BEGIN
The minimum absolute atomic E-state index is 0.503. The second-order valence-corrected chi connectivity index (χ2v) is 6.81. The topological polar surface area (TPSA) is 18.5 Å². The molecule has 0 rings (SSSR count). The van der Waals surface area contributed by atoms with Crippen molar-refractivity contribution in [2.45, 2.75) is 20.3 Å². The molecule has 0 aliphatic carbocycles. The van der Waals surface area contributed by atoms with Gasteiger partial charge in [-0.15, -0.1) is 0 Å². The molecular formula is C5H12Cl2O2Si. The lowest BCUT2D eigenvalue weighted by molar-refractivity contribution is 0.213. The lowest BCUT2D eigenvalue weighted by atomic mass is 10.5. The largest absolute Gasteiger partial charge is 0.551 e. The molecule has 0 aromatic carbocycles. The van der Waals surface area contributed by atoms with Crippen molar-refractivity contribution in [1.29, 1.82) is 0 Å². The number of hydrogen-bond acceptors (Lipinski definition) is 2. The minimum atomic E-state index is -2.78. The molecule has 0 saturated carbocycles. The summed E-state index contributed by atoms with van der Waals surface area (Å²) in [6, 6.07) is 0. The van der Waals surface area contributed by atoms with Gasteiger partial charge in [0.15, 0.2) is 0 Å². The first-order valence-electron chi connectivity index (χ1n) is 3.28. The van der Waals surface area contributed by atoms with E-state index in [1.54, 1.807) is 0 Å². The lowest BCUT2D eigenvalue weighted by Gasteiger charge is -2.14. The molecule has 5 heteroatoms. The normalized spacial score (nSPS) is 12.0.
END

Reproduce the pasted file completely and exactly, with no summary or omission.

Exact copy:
The minimum absolute atomic E-state index is 0.503. The second-order valence-corrected chi connectivity index (χ2v) is 6.81. The topological polar surface area (TPSA) is 18.5 Å². The molecule has 0 rings (SSSR count). The van der Waals surface area contributed by atoms with Crippen molar-refractivity contribution in [2.45, 2.75) is 20.3 Å². The molecule has 0 aliphatic carbocycles. The van der Waals surface area contributed by atoms with Gasteiger partial charge in [-0.15, -0.1) is 0 Å². The molecular formula is C5H12Cl2O2Si. The lowest BCUT2D eigenvalue weighted by molar-refractivity contribution is 0.213. The lowest BCUT2D eigenvalue weighted by atomic mass is 10.5. The largest absolute Gasteiger partial charge is 0.551 e. The molecule has 0 aromatic carbocycles. The van der Waals surface area contributed by atoms with Crippen molar-refractivity contribution in [1.29, 1.82) is 0 Å². The number of hydrogen-bond acceptors (Lipinski definition) is 2. The minimum atomic E-state index is -2.78. The molecule has 0 saturated carbocycles. The summed E-state index contributed by atoms with van der Waals surface area (Å²) in [6, 6.07) is 0. The van der Waals surface area contributed by atoms with Gasteiger partial charge in [0.15, 0.2) is 0 Å². The first-order valence-electron chi connectivity index (χ1n) is 3.28. The van der Waals surface area contributed by atoms with E-state index in [1.54, 1.807) is 0 Å². The lowest BCUT2D eigenvalue weighted by Gasteiger charge is -2.14. The molecule has 5 heteroatoms. The normalized spacial score (nSPS) is 12.0.